In the above diagram, a tax on tobacco leads to a rise in the marginal private cost (MPC). If the MPC after tax is MPC’, the new equilibrium output level (QE’) will be equal to the allocatively efficient output level (QAE).

Benefits and Limitations of Tax

Using tax to correct the market failure of tobacco has its benefits and limitations. First, a tax on tobacco allows the government to raise tax revenue which can be used to deal with the external costs of consumption or fund research to prevent or treat tobacco-related diseases. Second, the price elasticity of demand for tobacco by teenagers is likely to be high due to their low incomes and hence the large proportion of income spent on the good. Therefore, a tax on tobacco which will increase the price is likely to substantially reduce the problem of teenage smoking. Notwithstanding the benefits, there are several limitations. First, for a tax on tobacco to correct the market failure, it must be equal to the marginal external cost, assuming no other causes of the market failure. However, it is difficult to precisely measure the external costs of tobacco consumption. Therefore, a tax on tobacco may not be equal to the marginal external cost and hence may not correct the market failure. Second, a tax on tobacco expressed as a percentage of income is higher for low income individuals than for high income individuals. Therefore, a tax on tobacco is regressive and hence worsens income inequity.

Subsidy

To correct market failures due to positive externalities, the government can use subsidy to increase the supply. For example, the Singapore government gives a subsidy to public hospitals for the provision of subsidised healthcare. The amount of subsidy that consumers of healthcare at public hospitals will receive depends on their income and the type of ward accommodation they choose. For non-working consumers, the amount of subsidy that they will receive depends on the values of their residential properties and the incomes of their immediate family members. A subsidy on healthcare will lead to a fall in the cost of production and hence a rise in the supply. When this happens, the price will fall which will lead to a rise in the quantity demanded. In this way, a subsidy on healthcare induces consumers to internalise the external benefits.

In the above diagram, a subsidy on healthcare leads to a fall in the marginal private cost (MPC). If the MPC after subsidy is MPC’, the new equilibrium output level (QE’) will be equal to the allocatively efficient output level (QAE).

Benefits and Limitations of Subsidy

Using subsidy to correct the market failure of healthcare has its benefits and limitations. First, a subsidy on healthcare expressed as a percentage of income is higher for low income individuals than for high income individuals. Therefore, a subsidy on healthcare benefits low income individuals more in relative terms and hence improves income equity. Second, the use of means-testing in public hospitals means that low income individuals receive more subsidy than high income individuals which further improves income equity. Notwithstanding the benefits, there are several limitations. First, for a subsidy on healthcare to correct the market failure, it must be equal to the marginal external benefit, assuming no other causes of the market failure. However, it is difficult to precisely measure the external benefits of healthcare consumption. Therefore, a subsidy on healthcare may not be equal to the marginal external benefit and hence may not correct the market failure. Second, subsidising healthcare puts a strain on the government budget which may compel the government to decrease expenditure on other important areas such as education and infrastructure to avoid a budget deficit and this may result in adverse consequences for the economy in the long run.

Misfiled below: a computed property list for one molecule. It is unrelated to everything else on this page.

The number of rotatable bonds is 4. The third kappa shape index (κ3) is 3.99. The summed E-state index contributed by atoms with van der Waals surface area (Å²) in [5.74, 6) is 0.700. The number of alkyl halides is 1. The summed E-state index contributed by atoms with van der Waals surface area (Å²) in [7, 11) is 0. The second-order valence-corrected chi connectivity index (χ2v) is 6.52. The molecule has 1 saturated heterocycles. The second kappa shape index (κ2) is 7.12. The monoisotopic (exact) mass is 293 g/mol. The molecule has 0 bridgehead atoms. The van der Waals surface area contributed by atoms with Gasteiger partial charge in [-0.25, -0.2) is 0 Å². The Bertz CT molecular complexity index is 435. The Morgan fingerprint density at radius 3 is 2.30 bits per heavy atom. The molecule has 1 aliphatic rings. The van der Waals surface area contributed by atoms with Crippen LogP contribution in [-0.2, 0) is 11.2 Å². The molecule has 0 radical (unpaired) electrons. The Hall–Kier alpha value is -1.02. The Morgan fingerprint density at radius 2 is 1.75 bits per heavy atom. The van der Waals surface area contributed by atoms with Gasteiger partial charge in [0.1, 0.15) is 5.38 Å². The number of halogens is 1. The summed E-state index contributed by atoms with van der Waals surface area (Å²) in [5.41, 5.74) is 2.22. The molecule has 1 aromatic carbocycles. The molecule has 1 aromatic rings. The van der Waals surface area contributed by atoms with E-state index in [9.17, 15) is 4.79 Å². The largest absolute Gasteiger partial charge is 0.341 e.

Regulation

To correct market failures due to positive externalities, the government can use regulation to increase the demand. For example, the Singapore government uses regulation to increase the demand for healthcare. The Singapore government makes certain vaccinations mandatory. These vaccinations include BCG, DTP, SAB, HEPB and MMR. Similarly, to correct market failures due to negative externalities, the government can use regulation to decrease the demand. For example, the Singapore government uses regulation to decrease the demand for tobacco. The Singapore government prohibits smoking in certain public places such as shopping malls, food centres, and entertainment outlets. In addition to reducing the demand for tobacco, prohibiting smoking in public places reduces the marginal external cost and hence brings the marginal social cost closer to the marginal private cost. When this happens, the allocatively efficient output level will move closer to the equilibrium output level resulting in a reduction in allocative inefficiency.

Benefits and Limitations of Regulation

Using regulation to correct the market failure of healthcare has its benefits and limitations. Unlike education on healthcare, regulations on healthcare are legally binding which means that it is mandatory for people to respond to them. However, effective regulation requires effective enforcement but the cost of effective enforcement may be very high which may render it impractical resulting in ineffective regulation. Furthermore, the cost of enforcement may largely offset or even outweigh the benefit of the reduction or elimination of the deadweight loss in the market. Using regulation to correct the market failure of tobacco has its benefits and limitations. First, unlike education on tobacco, regulations on tobacco are legally binding which means that it is mandatory for people to respond to them. Second, unlike a tax on tobacco, regulations on tobacco do not worsen income inequity. Notwithstanding the benefits, there are several limitations. First, effective regulation requires effective enforcement but the cost of effective enforcement may be very high which may render it impractical resulting in ineffective regulation. Furthermore, the cost of enforcement may largely offset or even outweigh the benefit of the reduction or elimination of the deadweight loss in the market. Second, if prohibiting smoking in public places leads to an increase in smoking in non-public places, the demand for tobacco may not fall and hence the effectiveness of the measure may be limited.